Media Articles Related to Dibenzyline (Phenoxybenzamine)
For diagnosis of rare adrenal tumors, experts recommend blood, urine testing
Source: Headache / Migraine News From Medical News Today [2014.06.05]
The Endocrine Society has issued a Clinical Practice Guideline (CPG) for the diagnosis and treatment of two types of rare adrenal tumors - pheochromocytomas and paragangliomas - that can raise the...
Published Studies Related to Dibenzyline (Phenoxybenzamine)
Alpha-adrenoreceptor blockade with phenoxybenzamine does not affect the ability of the nose to condition air. [2005.07]
The primary function of the nose is to warm and humidify air. We have previously shown that raising nasal mucosal temperature by immersing feet in warm water increases the amount of water evaporated by the nose as air passes through it (nasal conditioning capacity; Abbott D, Baroody F, Naureckas E, and Naclerio R...
[Prevention and release of epidural-morphine-induced urinary retention with phenoxybenzamine and neostigmine] [2000.12]
OBJECTIVE: To study the effects of preoperative phenoxybenzamine (o.p) on preventing epidural-morphine-induced urinary retention and effects of neostigmine on releasing it... CONCLUSION: Preoperative phenoxybenzamine can not prevent epidural-morphine-induced urinary retention. Neostigmine can release the urinary retention only when preoperative phenoxybenzamine is used.
Treatment of impotence by intrapenile injections of papaverine and phenoxybenzamine: a double blind, controlled trial. [1989.04]
The efficacy of papaverine and phenoxybenzamine as a pharmacological treatment of impotence was compared in a double blind, crossover, placebo controlled trial.Sexual function during the month after injection was better with either drug when compared with placebo.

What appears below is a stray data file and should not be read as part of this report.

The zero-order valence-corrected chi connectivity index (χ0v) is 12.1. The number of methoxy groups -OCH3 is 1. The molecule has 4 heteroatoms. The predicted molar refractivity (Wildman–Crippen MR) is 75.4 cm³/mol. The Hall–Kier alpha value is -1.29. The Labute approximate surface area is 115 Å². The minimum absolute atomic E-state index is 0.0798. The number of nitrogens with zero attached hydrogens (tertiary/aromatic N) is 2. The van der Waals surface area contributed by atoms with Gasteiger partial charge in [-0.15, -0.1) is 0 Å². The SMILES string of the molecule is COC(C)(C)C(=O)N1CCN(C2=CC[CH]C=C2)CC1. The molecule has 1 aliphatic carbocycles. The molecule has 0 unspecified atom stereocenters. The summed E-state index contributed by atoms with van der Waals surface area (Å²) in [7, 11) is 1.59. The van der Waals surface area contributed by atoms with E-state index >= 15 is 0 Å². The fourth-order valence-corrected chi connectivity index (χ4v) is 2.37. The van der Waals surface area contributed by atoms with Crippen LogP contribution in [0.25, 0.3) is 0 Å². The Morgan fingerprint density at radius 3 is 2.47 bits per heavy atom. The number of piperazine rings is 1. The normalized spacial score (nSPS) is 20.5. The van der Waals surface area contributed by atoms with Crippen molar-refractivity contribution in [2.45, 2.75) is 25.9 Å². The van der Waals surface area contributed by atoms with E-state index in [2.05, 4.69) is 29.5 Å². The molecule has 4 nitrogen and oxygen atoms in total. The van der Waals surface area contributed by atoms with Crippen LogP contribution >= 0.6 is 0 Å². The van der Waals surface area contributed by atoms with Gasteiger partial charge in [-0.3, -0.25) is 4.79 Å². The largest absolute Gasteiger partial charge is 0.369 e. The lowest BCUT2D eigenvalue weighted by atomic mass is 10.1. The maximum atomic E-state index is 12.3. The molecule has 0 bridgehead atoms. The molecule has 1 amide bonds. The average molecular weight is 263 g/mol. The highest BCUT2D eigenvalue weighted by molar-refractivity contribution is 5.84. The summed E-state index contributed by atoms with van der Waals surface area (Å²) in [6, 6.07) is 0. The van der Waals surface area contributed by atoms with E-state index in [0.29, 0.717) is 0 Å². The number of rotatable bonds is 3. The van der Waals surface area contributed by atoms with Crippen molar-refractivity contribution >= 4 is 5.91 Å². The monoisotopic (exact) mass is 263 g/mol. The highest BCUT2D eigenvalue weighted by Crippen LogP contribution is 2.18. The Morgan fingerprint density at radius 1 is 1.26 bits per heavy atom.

Evaluation of phenoxybenzamine in the CFA model of pain following gene expression studies and connectivity mapping. [2010.09.16]
CONCLUSION: Evaluation of phenoxybenzamine-induced analgesia in the current study lends support to the utility of the Connectivity Map approach for identifying compounds with analgesic properties in the CFA model.
Predictive factors and the effect of phenoxybenzamine on outcome in dogs undergoing adrenalectomy for pheochromocytoma. [2008.11]
BACKGROUND: Some studies in dogs undergoing adrenalectomy for pheochromocytoma suggest that anesthetic complications and perioperative mortality are common. In humans, surgical outcome has improved with the use of phenoxybenzamine (PBZ) before adrenalectomy... CONCLUSIONS AND CLINICAL IMPORTANCE: Results from this retrospective study support treatment with PBZ before surgical removal of pheochromocytoma in dogs.
Clinical Trials Related to Dibenzyline (Phenoxybenzamine)
Phenoxybenzamine Versus Doxazosin in PCC Patients [Recruiting]
- Rationale: The optimal preoperative medical management for patients with a
pheochromocytoma is currently unknown. In particular, there is no agreement with
respect to whether phenoxybenzamine or doxazosin is the optimal alfa-adrenoreceptor
antagonist to be administered before surgical resection of a pheochromocytoma. We
hypothesized that the competitive alfa1-antagonist doxazosin is superior to the
non-competitive alfa1- and alfa2-antagonist phenoxybenzamine.
- Objective: comparing effects of preoperative treatment with either phenoxybenzamine or
doxazosin on intraoperative hemodynamic control in patients undergoing surgical
resection of a pheochromocytoma.
- Study design: Randomised controlled open-label trial.
- Study population: 18 - 55 yr old. Adult patients with a recently diagnosed benign
- Intervention: Patients are randomised to receive oral treatment with either
phenoxybenzamine or doxazosin preoperatively.
- Main study parameters/endpoints: The main study parameter is defined as the frequency
of intraoperative blood pressure episodes outside the predefined target range after
pretreatment with either phenoxybenzamine or doxazosin.
In this multicenter trial, we compare the effects of two commonly used drugs in patients
being medically prepared for resection of a benign pheochromocytoma. Participants are not
subjected to an experimental treatment of any kind, as we merely aim to describe in detail